Implied permission to operate a vehicle may be found even where the owner denies permission was given. (Anderson v. Wagnon (1952) 110 Cal.App.2d 362, 366.) The courts have developed a number of factors to consider in determining whether a driver had the implied permission of the owner.
As a threshold matter, it is important to note that implied permission is a question of fact. (Northwestern Security Ins. Co. v. Monarch Ins. Co. (1967) 256 Cal.App.2d 63, 65.) “The existence of the requisite permission . . . is to be determined by the trier of fact based on all the circumstances and inferences reasonably to be drawn therefrom.” (Fremont Comp. Ins. Co. v. Hartnett (1993) 19 Cal.App.4th 669, 674.)
The most important factor is the relationship between the owner and the driver. (Elkinton v. CSAA (1959) 173 Cal.App.2d 338, 344.) Some relationships create a strong inference of implied person. For example, owner/driver relationships involving spouses, principal/agent, or blood relatives such as parent/child are highly persuasive in establishing implied permission. (Elkinton, 173 Cal.App.2d at 344; Marquez v. Enterprise Rent-A-Car (1997) 53 Cal.App.4th 319, 323; Hardware Mutual Casualty Co. v. Home Indemn. Co. (1966) 241 Cal.App.2d 303, 313 [“In assessing this issue of permissive use, we do not lose sight of the fact that Bowens and Madden were cousins.”].)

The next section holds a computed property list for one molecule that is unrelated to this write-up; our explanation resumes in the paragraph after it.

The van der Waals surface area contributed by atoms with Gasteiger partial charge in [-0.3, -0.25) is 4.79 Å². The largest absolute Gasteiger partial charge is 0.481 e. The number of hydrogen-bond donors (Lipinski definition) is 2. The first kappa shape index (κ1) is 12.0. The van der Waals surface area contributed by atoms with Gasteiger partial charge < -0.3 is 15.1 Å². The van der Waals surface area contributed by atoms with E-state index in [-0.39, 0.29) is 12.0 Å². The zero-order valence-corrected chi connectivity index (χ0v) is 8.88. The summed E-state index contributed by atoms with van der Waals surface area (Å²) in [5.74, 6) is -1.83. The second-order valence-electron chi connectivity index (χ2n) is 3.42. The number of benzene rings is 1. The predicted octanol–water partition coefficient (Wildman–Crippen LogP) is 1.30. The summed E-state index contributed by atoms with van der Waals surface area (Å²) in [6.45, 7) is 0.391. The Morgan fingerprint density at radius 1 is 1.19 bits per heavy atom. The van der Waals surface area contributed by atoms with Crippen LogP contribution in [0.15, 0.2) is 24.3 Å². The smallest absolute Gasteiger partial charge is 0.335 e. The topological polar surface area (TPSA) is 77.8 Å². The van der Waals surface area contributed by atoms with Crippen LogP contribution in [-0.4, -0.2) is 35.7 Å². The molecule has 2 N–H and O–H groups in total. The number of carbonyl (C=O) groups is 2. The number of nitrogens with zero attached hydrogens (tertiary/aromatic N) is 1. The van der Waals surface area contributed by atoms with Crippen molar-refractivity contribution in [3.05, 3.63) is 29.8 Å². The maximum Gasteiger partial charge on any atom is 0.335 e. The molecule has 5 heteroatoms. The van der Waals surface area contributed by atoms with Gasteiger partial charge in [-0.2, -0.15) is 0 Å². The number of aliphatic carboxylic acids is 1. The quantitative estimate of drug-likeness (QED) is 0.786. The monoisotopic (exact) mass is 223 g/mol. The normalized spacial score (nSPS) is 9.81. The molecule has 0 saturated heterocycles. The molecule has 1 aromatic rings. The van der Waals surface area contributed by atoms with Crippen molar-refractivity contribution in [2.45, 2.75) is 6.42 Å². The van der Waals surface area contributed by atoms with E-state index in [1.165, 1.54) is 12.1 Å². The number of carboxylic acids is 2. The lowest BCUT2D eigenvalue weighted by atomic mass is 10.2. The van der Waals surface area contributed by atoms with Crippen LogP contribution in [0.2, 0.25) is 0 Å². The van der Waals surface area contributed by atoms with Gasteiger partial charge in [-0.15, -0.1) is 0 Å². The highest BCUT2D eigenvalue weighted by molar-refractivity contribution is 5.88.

Taylor v. Roseville Toyota, Inc. (2006) 138 Cal.App.4th 994 illustrates the importance of the relationship between the owner and driver in determining whether implied permission has been given. Taylor approved a jury instruction on implied permission which stated that one of the factors the jury could consider was whether “the owner either failed to monitor or supervise the use(s) of its vehicles(s).” (Id. at 1001.) In determining that case law supported this factor, Taylor compared the employer/employee relationship at issue there to the parent/child relationship in Elkinton, noting that in Elkinton, “[s]uch facts involved a measure of failure by the mother to monitor and supervise or control her daughter’s actions.” (Id. at 1002.)